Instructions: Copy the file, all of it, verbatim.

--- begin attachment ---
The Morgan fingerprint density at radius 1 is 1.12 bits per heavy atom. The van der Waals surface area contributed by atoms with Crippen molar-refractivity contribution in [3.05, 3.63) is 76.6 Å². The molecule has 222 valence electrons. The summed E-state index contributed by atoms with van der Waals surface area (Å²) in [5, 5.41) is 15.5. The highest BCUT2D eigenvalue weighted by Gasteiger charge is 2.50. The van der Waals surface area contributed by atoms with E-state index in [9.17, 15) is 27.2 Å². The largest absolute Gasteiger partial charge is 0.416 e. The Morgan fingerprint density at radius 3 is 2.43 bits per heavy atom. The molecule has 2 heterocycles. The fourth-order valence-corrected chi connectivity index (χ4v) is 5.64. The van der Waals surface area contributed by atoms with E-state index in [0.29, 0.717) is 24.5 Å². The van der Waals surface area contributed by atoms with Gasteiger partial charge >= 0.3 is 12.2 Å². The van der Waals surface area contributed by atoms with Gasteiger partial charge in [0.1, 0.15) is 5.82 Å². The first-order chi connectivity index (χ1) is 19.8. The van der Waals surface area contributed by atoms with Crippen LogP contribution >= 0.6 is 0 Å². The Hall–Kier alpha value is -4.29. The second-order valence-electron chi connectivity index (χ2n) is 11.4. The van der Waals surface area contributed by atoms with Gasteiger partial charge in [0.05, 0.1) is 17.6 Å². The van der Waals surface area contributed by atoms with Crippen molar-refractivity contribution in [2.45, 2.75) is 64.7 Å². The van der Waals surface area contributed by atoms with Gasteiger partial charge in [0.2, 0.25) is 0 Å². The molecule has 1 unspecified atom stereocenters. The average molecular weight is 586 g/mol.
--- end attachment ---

The Morgan fingerprint density at radius 1 is 1.12 bits per heavy atom. The van der Waals surface area contributed by atoms with Crippen molar-refractivity contribution in [3.05, 3.63) is 76.6 Å². The molecule has 222 valence electrons. The summed E-state index contributed by atoms with van der Waals surface area (Å²) in [5, 5.41) is 15.5. The highest BCUT2D eigenvalue weighted by Gasteiger charge is 2.50. The van der Waals surface area contributed by atoms with E-state index in [9.17, 15) is 27.2 Å². The largest absolute Gasteiger partial charge is 0.416 e. The Morgan fingerprint density at radius 3 is 2.43 bits per heavy atom. The molecule has 2 heterocycles. The fourth-order valence-corrected chi connectivity index (χ4v) is 5.64. The van der Waals surface area contributed by atoms with E-state index in [0.29, 0.717) is 24.5 Å². The van der Waals surface area contributed by atoms with Gasteiger partial charge >= 0.3 is 12.2 Å². The van der Waals surface area contributed by atoms with Gasteiger partial charge in [0.1, 0.15) is 5.82 Å². The first-order chi connectivity index (χ1) is 19.8. The van der Waals surface area contributed by atoms with Crippen LogP contribution >= 0.6 is 0 Å². The Hall–Kier alpha value is -4.29. The second-order valence-electron chi connectivity index (χ2n) is 11.4. The van der Waals surface area contributed by atoms with Gasteiger partial charge in [0.05, 0.1) is 17.6 Å². The van der Waals surface area contributed by atoms with Crippen molar-refractivity contribution in [2.45, 2.75) is 64.7 Å². The van der Waals surface area contributed by atoms with Gasteiger partial charge in [0.2, 0.25) is 0 Å². The molecule has 1 unspecified atom stereocenters. The average molecular weight is 586 g/mol.